Cerebras' Wafer-Scale Engine 3, the "Fastest AI Chip in the World," Aims at Rapid Gen AI Training

With four billion transistors, the company's latest wafer-scale chip is a beast — twice as fast as its predecessor at the same power draw.

Cerebras, which lays claim to having developed the fastest single chip for artificial intelligence workloads, has announced its latest-generation Wafer-Scale Engine 3 — delivering, it says, twice the performance of its predecessor at the same power draw and price.

"When we started on this journey eight years ago, everyone said wafer-scale processors were a pipe dream. We could not be more proud to be introducing the third-generation of our groundbreaking wafer-scale AI chip," Andrew Feldman, chief executive officer and co-founder of Cerebras, says of the company's latest launch.

"WSE-3 is the fastest AI chip in the world," Feldman claims, "purpose-built for the latest cutting-edge AI work, from mixture of experts to 24 trillion parameter models. We are thrilled to bring WSE-3 and CS-3 to market to help solve today’s biggest AI challenges."

Cerebras' breaking of performance records comes from the unusual design of its chips. Where most companies build multiple small chips per silicon wafer, its Wafer-Scale Engine is exactly what it sounds like: a single giant chip, built one per silicon wafer. As a result, it can do in one chip what it takes its rivals multiple chips to achieve — and the WSE-3 is the company's most ambitious design yet.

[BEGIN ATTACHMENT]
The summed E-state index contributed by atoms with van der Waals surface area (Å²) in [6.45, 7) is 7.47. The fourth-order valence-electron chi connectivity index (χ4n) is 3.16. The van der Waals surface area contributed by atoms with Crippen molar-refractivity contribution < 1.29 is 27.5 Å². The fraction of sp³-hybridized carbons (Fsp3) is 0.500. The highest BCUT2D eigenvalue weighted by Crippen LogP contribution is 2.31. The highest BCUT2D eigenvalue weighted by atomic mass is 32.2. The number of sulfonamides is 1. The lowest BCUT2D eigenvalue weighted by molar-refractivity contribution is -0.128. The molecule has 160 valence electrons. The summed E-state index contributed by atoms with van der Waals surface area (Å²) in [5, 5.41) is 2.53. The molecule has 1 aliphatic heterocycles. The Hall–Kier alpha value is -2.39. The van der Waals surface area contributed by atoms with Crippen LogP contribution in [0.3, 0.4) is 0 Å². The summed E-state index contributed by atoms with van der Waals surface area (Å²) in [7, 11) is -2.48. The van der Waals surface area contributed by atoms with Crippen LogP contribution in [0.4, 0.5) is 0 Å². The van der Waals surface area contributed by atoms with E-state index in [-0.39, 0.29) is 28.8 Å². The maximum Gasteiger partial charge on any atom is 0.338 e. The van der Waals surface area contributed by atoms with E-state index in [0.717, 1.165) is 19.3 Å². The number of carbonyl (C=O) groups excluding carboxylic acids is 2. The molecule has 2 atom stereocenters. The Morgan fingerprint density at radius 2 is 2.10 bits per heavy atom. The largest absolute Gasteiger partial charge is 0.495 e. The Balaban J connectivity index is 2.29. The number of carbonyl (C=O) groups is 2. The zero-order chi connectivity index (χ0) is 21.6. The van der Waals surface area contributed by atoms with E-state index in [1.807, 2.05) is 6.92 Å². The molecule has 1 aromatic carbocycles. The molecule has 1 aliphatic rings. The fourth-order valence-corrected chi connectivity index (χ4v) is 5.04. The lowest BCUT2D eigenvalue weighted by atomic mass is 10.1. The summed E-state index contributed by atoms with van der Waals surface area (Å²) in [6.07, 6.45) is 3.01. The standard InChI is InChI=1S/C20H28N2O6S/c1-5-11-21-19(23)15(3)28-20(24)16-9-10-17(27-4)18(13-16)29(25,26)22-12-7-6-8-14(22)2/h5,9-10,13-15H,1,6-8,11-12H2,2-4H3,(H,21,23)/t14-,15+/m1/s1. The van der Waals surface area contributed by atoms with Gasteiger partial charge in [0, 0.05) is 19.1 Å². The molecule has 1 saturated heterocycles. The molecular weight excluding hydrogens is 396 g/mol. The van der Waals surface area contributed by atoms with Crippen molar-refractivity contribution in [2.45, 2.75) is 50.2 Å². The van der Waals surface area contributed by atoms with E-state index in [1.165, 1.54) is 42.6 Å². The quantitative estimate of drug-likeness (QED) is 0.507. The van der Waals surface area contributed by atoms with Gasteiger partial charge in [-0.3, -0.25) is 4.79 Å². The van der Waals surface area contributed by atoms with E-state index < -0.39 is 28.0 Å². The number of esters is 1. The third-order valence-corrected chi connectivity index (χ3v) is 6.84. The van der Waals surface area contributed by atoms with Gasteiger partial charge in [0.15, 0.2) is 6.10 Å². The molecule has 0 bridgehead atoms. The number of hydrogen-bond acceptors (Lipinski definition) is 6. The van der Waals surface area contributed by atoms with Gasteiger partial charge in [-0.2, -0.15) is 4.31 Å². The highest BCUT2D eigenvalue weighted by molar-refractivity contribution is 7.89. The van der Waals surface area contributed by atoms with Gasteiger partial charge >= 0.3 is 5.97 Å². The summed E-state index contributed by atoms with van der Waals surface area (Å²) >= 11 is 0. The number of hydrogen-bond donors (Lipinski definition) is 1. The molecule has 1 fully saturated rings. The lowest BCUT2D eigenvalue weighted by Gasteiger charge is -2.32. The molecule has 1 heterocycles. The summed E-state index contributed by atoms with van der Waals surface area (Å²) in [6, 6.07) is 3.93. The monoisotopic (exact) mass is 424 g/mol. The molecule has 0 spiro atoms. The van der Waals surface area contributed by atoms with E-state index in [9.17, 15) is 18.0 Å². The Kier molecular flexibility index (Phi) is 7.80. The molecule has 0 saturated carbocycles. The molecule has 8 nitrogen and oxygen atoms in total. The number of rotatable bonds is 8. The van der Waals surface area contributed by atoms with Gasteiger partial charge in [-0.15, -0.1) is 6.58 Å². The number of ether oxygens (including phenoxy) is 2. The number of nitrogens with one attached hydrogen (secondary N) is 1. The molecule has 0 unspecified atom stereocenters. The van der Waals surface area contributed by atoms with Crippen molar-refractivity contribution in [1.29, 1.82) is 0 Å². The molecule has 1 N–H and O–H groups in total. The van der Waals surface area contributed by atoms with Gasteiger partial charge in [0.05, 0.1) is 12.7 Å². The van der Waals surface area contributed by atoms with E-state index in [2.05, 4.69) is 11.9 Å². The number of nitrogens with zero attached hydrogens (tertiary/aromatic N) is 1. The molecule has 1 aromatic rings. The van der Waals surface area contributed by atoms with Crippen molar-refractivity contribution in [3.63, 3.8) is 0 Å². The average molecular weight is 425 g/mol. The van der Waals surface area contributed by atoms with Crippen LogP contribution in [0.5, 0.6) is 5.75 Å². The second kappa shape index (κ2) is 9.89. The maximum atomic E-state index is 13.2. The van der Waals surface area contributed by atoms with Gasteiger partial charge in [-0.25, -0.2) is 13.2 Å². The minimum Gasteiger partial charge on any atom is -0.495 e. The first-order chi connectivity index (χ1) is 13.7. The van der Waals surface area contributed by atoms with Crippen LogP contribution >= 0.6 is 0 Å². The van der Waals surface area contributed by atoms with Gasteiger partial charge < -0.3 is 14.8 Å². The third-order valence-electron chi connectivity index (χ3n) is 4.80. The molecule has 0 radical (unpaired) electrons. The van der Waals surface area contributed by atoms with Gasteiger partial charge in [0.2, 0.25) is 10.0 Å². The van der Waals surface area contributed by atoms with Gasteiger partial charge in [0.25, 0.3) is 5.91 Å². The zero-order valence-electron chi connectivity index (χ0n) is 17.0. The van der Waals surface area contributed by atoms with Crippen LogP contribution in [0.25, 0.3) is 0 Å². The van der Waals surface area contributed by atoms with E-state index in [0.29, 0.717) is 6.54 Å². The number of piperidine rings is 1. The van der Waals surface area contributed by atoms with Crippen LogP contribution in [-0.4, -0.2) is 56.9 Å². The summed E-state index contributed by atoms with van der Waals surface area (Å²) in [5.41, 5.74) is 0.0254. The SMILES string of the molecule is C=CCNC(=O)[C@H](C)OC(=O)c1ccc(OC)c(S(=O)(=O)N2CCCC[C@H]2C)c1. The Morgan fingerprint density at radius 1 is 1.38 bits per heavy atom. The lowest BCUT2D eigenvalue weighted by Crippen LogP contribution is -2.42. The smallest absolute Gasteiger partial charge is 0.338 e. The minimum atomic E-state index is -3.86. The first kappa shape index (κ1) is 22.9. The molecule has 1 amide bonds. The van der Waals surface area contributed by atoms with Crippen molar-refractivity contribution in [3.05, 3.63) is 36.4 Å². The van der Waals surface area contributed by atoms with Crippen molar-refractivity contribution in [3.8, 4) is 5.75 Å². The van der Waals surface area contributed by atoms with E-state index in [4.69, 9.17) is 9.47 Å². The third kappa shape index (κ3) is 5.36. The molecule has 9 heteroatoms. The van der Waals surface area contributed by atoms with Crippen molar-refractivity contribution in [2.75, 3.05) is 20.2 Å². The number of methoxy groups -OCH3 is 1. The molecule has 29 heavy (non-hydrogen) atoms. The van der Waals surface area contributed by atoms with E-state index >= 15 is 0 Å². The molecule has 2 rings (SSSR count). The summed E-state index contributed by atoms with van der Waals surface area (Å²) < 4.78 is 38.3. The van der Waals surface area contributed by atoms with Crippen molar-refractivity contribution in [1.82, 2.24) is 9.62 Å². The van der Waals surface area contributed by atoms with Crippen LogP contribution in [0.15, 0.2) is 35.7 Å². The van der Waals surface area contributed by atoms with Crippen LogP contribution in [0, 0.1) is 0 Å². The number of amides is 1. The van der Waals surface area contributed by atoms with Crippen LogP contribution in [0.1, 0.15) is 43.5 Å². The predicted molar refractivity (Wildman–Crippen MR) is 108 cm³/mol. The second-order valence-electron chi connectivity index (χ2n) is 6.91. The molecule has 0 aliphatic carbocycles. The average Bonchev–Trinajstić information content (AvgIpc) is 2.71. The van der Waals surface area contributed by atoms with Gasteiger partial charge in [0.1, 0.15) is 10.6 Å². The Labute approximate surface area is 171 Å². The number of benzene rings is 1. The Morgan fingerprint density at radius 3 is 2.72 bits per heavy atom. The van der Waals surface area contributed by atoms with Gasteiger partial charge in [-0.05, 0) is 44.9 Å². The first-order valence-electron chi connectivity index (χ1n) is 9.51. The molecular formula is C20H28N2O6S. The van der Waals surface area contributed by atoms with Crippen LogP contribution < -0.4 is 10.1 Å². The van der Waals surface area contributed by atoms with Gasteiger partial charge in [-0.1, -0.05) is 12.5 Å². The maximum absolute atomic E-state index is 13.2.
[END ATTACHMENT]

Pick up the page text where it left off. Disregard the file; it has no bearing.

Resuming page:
The WSE-3 is made up of four trillion transistors across 900,000 cores, delivering a claimed 125 petaflops of performance, and includes 44GB of on-chip static RAM (SRAM). The chip powers the company's latest CS-3 "AI supercomputer," which supports up to 1.2PB of external memory and can be clustered with up to 2,048 nodes — a configuration that is capable of training the 70-billion-parameter open-source Llama model in a single day, the company claims.

Cerebras has already announced a major win for the CS-3, with a partnership that will see Abu Dhabi-based G42 building its Condor Galaxy 3 cluster using 64 CS-3s — delivering eight exaflops of compute using nearly 58 million cores.

Pricing for the WSE-3 and CS-3 is available on application, with more information to be found on the Cerebras website.

Gareth Halfacree
Freelance journalist, technical author, hacker, tinkerer, erstwhile sysadmin. For hire: freelance@halfacree.co.uk.
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